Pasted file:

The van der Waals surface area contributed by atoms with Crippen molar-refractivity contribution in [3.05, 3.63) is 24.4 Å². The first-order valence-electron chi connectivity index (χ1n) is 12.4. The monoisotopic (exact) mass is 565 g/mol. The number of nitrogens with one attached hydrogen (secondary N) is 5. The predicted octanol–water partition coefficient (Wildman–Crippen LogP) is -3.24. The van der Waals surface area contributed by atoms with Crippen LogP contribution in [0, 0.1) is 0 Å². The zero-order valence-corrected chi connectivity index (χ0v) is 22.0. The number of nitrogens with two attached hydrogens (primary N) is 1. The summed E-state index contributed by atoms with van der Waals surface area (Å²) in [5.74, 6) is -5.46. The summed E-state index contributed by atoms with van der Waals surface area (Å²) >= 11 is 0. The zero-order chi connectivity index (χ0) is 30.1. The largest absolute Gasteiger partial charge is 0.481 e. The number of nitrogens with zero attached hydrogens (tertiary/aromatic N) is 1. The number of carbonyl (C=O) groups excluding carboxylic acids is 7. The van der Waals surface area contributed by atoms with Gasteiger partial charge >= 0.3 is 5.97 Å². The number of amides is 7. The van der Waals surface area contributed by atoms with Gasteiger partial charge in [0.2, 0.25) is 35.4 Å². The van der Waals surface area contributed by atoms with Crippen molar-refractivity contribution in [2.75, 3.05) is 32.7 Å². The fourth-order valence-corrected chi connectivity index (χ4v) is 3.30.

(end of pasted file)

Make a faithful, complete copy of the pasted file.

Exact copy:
The van der Waals surface area contributed by atoms with Crippen molar-refractivity contribution in [3.05, 3.63) is 24.4 Å². The first-order valence-electron chi connectivity index (χ1n) is 12.4. The monoisotopic (exact) mass is 565 g/mol. The number of nitrogens with one attached hydrogen (secondary N) is 5. The predicted octanol–water partition coefficient (Wildman–Crippen LogP) is -3.24. The van der Waals surface area contributed by atoms with Crippen LogP contribution in [0, 0.1) is 0 Å². The zero-order valence-corrected chi connectivity index (χ0v) is 22.0. The number of nitrogens with two attached hydrogens (primary N) is 1. The summed E-state index contributed by atoms with van der Waals surface area (Å²) in [5.74, 6) is -5.46. The summed E-state index contributed by atoms with van der Waals surface area (Å²) >= 11 is 0. The zero-order chi connectivity index (χ0) is 30.1. The largest absolute Gasteiger partial charge is 0.481 e. The number of nitrogens with zero attached hydrogens (tertiary/aromatic N) is 1. The number of carbonyl (C=O) groups excluding carboxylic acids is 7. The van der Waals surface area contributed by atoms with Gasteiger partial charge >= 0.3 is 5.97 Å². The number of amides is 7. The van der Waals surface area contributed by atoms with Gasteiger partial charge in [0.2, 0.25) is 35.4 Å². The van der Waals surface area contributed by atoms with Crippen molar-refractivity contribution in [2.75, 3.05) is 32.7 Å². The fourth-order valence-corrected chi connectivity index (χ4v) is 3.30.